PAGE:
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Arizona Snowbowl Unveils New Master Plan

As if a new Telemix, six pack and two quads weren’t enough, Arizona Snowbowl plans to keep improving. The Forest Service recently accepted the resort’s new Master Development Plan, which outlines projects envisioned to be completed over the next 15 years. It includes not only more chairlifts but also new snowmaking, parking, lodges and summer activities. The upgrade plan would modestly raise the lift/trail network’s comfortable carrying capacity from 3,870 to 4,500 skiers per day. 252 acres of new terrain would be cleared, all located within the existing permit area.

Aspen, the oldest lift on the mountain dating back to the 1960s, would be removed and replaced by a fixed grip quad servicing a few acres of new terrain. This project was previously approved but not yet implemented as other replacements took priority. Aspen 2.0 would more than double uphill capacity of the previous lift and improve the beginner experience. Two conveyor additions have also been approved but not yet implemented.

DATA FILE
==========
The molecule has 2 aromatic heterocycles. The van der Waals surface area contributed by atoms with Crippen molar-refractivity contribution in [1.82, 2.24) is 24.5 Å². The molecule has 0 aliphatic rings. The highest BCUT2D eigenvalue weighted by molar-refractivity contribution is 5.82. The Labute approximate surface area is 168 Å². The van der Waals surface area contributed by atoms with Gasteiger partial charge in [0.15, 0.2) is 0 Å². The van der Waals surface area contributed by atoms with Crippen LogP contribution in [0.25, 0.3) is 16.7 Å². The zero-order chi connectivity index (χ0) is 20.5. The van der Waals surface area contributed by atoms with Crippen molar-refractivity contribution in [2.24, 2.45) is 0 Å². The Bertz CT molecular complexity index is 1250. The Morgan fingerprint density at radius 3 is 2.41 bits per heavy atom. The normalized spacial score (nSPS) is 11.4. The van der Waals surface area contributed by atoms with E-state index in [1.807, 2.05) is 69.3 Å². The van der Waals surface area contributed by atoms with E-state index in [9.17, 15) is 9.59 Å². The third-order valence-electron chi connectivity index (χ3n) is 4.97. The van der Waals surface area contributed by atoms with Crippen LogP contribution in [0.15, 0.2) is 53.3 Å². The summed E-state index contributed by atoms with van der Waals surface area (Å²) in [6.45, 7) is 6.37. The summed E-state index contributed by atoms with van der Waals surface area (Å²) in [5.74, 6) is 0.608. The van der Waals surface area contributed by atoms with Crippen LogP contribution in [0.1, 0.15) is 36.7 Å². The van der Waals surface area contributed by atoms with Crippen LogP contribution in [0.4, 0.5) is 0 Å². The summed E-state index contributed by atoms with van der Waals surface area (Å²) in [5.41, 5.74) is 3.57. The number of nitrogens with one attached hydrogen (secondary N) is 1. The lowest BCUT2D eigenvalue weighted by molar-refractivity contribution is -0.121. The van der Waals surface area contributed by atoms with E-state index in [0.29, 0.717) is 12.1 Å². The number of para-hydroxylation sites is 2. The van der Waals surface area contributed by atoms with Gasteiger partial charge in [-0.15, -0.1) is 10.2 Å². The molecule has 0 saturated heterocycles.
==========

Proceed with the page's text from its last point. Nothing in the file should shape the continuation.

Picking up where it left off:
A second new fixed grip quad chair called Fort Valley Glades would service low intermediate and novice terrain out of a new base area. This would help alleviate congestion surrounding the existing Agassiz and Hart Prairie lodges. This lift would span approximately 2,550 feet with a capacity of 1,500 skiers per hour, unloading near the top of the current Sunset triple.

A fixed grip quad with the working name Hart Prairie II would add even more beginner and intermediate terrain at Snowbowl. This lift would serve 665 vertical feet along the northern edge of the current Special Use Permit boundary.

Other lift-related projects include the replacement of Sunset with updated equipment and final capacity upgrades of both the Arizona Gondola and Grand Canyon Express to 2,400 guests per hour. The Humphreys Peak quad may also be upgraded from 1,000 to 1,500 skiers per hour through the addition of chairs.

There’s good reason to continue investing. Arizona Snowbowl’s attendance has increased an average of 12 percent annually since 2012, in large part thanks to the addition of snowmaking. Snowbowl now sees more guests on peak days than it previously welcomed some seasons reliant on natural snow.

It’s important to remember acceptance of a master plan by the Forest Service does not constitute approval of individual projects. However, the document gives us a good idea of where Mountain Capital Partners would like to take Arizona Snowbowl in the years to come.

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